While the big social media sites (Facebook, Twitter) have a mixture of text and image content, the new sites on the rise (Pinterest, Tumblr, Instagram, Buzzfeed) are almost entirely image-based. And businesses are increasingly marketing on these new sites. A study by Simply Measured found that “71 percent of the world’s largest brands have adopted Instagram” – and that number is only predicted to grow in 2014.
Why the rise in images? Well, for one thing many people learn visually, so images are the best way for them to process new information. But the reason for the recent surge probably has more to do with the ease with which photos and videos can be optimized on mobile devices. In fact, video now accounts for 90% of all Internet traffic and 50% of mobile traffic. And search engines now reflect this shift, with Google highlighting image search results to the top of the page. So to attract consumer attention, you need to integrate visuals into next year’s marketing strategy.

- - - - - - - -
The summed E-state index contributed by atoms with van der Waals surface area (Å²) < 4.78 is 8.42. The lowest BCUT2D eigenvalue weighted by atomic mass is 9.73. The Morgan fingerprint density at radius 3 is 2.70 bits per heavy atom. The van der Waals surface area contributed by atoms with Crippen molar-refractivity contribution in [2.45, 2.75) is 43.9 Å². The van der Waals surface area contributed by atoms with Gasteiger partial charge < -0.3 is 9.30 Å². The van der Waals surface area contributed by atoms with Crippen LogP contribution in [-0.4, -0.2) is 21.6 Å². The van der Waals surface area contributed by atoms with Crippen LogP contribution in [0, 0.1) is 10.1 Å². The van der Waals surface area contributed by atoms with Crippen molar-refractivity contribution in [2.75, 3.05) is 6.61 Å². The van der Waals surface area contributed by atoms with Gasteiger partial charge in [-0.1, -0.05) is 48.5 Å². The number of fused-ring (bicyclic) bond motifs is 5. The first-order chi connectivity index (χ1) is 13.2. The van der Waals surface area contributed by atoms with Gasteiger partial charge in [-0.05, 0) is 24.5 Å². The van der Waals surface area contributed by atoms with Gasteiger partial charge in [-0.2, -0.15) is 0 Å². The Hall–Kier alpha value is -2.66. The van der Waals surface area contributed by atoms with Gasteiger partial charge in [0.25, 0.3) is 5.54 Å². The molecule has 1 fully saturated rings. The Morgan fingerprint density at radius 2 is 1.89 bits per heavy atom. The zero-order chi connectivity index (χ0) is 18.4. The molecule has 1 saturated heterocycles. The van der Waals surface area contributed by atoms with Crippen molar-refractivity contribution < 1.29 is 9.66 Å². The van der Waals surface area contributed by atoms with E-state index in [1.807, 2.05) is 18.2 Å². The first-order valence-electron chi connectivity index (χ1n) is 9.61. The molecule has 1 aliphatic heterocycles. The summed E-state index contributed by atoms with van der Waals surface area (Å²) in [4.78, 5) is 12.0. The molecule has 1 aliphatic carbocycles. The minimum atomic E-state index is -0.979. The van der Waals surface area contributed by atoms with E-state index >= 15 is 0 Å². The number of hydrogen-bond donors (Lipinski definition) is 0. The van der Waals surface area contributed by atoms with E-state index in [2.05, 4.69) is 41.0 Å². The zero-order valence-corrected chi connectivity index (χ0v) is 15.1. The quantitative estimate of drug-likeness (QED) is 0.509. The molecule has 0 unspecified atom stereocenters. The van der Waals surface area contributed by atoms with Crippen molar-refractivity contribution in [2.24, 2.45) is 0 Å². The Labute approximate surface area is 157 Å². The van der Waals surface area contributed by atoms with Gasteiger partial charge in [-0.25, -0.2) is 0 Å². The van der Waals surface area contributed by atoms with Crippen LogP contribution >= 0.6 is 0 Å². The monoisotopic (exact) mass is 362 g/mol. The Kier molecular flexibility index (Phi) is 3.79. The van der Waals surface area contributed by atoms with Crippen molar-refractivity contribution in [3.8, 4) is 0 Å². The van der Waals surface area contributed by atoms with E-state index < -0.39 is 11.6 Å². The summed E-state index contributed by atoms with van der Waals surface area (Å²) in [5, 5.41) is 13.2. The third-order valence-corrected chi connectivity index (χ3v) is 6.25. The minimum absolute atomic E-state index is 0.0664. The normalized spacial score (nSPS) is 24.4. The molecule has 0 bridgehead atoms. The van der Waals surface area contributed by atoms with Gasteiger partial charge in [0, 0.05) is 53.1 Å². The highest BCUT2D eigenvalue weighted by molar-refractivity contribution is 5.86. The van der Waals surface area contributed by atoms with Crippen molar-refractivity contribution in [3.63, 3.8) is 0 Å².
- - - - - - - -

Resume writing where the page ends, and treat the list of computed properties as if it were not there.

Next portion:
Still not convinced of the power of images? A mom and her teenage daughter started a local teen trend website, and they received 10,000 visitors in a month just by posting a single image to Pinterest. Now that number is up to 120,000 average visitors per month. Huffington Post has the details on this story and how you can better leverage Pinterest for your organization.
Mobile Traffic Becomes Critical
Mobile traffic is increasingly important in business marketing. According to the Walker Sands Quarterly Mobile Traffic Report, 28% of website traffic now originates from mobile devices, and that number is only predicted to grow in 2014. So it is more important than ever that your company’s website be optimized for mobile viewing – whether that means creating a separate mobile version or investing in responsive web design. The Search Engine Journal has these great tips on how to make your website mobile-friendly if you want a good kick-start.